I'm not certain when my son, the writer for animated television programs and occasionally comic books, and I started talking about graphic novels. We probably shared reactions to Maus: A Survivor's Tale by Art Spiegelman, where Jewish mice are oppressed by Nazi cats, and Persepolis: The Story of a Childhood by Marjane Satrapi, where female children in Iran struggle with political oppressions; we've likely conversed about their sequels and adaptations—Persepolis eventually became a movie. Memory tells me that one of my gifts from him was the graphic memoir They Called Us Enemy by George Takei, an actor best known for his role as Sulu on multiple seasons of Star Trek but also a memoirist.
Sulu's family were of Japanese descent, his father born in Japan, his mother, his siblings, and himself born in the United States. The memoir centers on his childhood experiences with his family while, because of their family background, they were incarcerated in concentration camps in Arkansas and California during World War II. I've read it a few times now. Initially, by paying more attention to the nature of graphic storytelling, I considered finding a way to think more about Takei's book and compare the political nature of it to those by Spiegelman and Satrapi, all centered on troubling historical moments. The oppressors in Takei's memoir are not quite as villainous as the Nazis and Jihadis in those other books, but they are certainly callous, oppressive, and unjust, and Takei's mention in the final pages of recent bans on Muslim immigration to the United States as on a par with the treatment of Japanese Americans in the 1940s brings his readers into the present.
But then I started connecting Takei's graphic memoir to other visual presentations that have haunted me, specifically Dorothea Lange's internment camp photos that caught my attention over a year ago. I'm tempted to focus on two aspects of Takei's book: its internal narrative and graphic representation of the internment camp and its effort to make the book almost like a scene-by-scene reproduction of a film. On one page there are two almost-identical pictures depicting the Japanese-American internees in the context of two problematic items on a form they were asked to sign, the first making them feel complicit in the Japanese attack on Pearl Harbor and the second making them deny an allegiance to an emperor they never felt to begin with. Another page had three images of military trucks in increasing sizes, each with sounds labeled on them, each larger (and louder) in succession. The sequence suggests to me one of the aspects of the book's narrative composition, the graphics working almost like clips from a movie or television series. In an expanded version of the book published a year later, additional pages explain how the illustrator, Harmony Becker, worked with Takei and two co-authors, Justin Eisinger and Steve Scott, to visualize the moments and develop them in an almost cinematic way. One could imagine the book as a graphic screenplay. Throughout the book we are aware that Takei is narrating the story as if it were a TEDx talk—in fact, he is sometimes portrayed on the TEDx stage, sometimes in close-up, sometimes at a distance, the way the speakers on those telecasts are filmed.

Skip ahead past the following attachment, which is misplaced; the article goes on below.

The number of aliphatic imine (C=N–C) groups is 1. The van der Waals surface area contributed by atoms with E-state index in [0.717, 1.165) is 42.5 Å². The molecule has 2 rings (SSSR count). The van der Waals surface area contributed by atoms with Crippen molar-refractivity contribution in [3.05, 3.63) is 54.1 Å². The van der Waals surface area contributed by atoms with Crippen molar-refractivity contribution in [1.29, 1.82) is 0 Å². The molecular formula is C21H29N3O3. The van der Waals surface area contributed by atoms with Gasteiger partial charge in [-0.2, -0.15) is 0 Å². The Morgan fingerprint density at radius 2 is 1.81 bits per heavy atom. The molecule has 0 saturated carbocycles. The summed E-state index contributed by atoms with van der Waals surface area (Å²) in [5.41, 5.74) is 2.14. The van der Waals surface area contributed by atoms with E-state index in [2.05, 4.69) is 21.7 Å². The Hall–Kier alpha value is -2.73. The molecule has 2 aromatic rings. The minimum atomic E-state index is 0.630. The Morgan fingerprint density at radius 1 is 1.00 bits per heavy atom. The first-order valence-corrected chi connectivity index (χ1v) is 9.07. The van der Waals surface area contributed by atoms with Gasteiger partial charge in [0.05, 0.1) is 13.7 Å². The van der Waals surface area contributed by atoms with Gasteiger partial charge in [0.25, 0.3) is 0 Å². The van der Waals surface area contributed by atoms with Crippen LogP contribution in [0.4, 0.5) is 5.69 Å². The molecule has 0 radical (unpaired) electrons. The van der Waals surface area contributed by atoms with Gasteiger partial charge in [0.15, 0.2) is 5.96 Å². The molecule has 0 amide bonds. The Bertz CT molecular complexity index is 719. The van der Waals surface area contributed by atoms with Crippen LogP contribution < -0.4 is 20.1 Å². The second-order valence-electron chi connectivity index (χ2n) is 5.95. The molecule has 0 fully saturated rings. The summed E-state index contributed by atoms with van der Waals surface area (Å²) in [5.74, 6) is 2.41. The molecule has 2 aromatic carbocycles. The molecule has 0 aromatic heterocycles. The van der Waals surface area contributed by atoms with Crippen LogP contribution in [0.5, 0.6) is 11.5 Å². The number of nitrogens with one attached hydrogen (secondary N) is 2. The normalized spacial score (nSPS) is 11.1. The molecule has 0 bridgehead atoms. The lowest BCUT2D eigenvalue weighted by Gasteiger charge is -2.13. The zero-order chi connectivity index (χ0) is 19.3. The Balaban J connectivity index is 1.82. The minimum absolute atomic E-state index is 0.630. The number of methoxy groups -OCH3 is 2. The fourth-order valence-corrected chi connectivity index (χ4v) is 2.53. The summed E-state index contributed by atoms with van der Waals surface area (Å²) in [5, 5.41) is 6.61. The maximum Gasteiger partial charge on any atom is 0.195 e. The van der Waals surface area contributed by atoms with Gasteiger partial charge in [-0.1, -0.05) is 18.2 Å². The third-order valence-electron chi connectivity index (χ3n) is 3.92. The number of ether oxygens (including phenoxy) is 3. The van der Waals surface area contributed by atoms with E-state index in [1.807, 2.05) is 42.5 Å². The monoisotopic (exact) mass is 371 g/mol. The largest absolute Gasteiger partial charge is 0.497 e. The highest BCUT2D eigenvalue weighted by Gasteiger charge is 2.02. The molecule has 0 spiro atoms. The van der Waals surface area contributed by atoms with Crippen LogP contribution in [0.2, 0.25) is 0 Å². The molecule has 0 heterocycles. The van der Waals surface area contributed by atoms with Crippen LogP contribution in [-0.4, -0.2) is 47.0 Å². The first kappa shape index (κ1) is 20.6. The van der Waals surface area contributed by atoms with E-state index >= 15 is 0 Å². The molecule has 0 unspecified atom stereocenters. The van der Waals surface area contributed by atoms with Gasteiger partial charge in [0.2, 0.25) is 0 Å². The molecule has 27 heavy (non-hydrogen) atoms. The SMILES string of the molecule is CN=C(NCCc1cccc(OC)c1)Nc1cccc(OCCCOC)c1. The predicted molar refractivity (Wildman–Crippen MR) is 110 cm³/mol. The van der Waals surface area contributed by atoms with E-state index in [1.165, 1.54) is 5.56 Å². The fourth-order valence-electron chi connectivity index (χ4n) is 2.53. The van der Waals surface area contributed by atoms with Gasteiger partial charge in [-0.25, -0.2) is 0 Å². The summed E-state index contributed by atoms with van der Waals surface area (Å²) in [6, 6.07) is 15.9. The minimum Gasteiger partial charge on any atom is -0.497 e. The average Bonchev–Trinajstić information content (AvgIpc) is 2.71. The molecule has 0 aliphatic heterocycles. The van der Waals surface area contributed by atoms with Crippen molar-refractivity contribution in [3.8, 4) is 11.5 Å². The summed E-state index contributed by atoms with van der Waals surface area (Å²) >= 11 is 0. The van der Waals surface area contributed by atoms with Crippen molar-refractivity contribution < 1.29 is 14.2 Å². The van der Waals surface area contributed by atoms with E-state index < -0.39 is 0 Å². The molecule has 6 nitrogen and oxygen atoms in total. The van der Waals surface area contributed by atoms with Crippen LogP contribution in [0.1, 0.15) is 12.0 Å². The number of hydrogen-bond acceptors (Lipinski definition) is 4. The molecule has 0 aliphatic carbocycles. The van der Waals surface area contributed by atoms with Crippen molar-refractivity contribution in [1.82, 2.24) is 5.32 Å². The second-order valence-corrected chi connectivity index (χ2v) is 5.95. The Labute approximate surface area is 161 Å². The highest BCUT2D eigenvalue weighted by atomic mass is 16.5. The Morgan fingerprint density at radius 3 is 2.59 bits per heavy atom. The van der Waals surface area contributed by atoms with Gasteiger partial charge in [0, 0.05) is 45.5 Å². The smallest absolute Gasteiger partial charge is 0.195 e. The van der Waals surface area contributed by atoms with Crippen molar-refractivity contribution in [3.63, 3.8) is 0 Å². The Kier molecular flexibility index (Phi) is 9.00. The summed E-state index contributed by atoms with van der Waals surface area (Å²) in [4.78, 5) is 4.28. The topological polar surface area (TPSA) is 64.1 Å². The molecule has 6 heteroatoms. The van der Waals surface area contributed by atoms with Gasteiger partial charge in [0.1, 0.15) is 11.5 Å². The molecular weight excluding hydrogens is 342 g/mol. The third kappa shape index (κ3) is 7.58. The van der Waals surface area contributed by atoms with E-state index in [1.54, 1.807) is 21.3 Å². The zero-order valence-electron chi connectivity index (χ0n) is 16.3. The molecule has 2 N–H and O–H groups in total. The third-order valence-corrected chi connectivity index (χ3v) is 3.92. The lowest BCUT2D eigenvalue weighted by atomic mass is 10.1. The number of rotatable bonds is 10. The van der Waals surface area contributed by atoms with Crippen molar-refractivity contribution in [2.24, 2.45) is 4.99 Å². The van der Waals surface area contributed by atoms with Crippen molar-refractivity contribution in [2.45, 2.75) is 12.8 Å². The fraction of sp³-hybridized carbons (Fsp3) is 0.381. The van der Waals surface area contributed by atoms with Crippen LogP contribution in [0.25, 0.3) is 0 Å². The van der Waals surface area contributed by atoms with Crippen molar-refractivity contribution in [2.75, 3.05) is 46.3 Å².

So what is the difference between a Lange photograph and a Takei-Becker graphic, between a static image and a hand-drawn illustration? I've seen a series of black-and-white photographs that Lange took at the internment camp. They are not sequential or serial, but essentially random and individual and cumulative in their often ironic impact on the viewer. The images in Takei's graphic memoir, also in black-and-white, are less explicit in terms of background and close-up details; they emphasize expressions on individual faces and establish sequences of action and re-action in the characters they depict. Narrative insertions tend to contextualize the images. The book is cinematic in its visuals and sound-effects and virtually provides a voice-over narration as well as dialogue in prose rather than in sound.
In the expanded edition Takei explains how the book came together through the efforts of himself and his team. They essentially provided a screenplay for a graphic production of the story Takei was essentially telling on his TED talk in Kyoto. Does this alter our sense of how a graphic novel or graphic memoir (or comic book) operates? A sequence of narrative images that might readily be transferred to cinematic animation? I've seen (and enjoyed) Marjane Satrapi's film version of Persepolis. I suspect that Maus could make the transfer readily. Maybe we yet will get the chance to see They Called Me Enemy as an animated film and reading the graphic memoir will be even more emphatically like reading the screenplay of the film.
Notes: George Takei, Justin Eisinger, Steve Scott, and Harmony Becker. They Called Us Enemy. Expanded Edition. IDW Printing, 2020.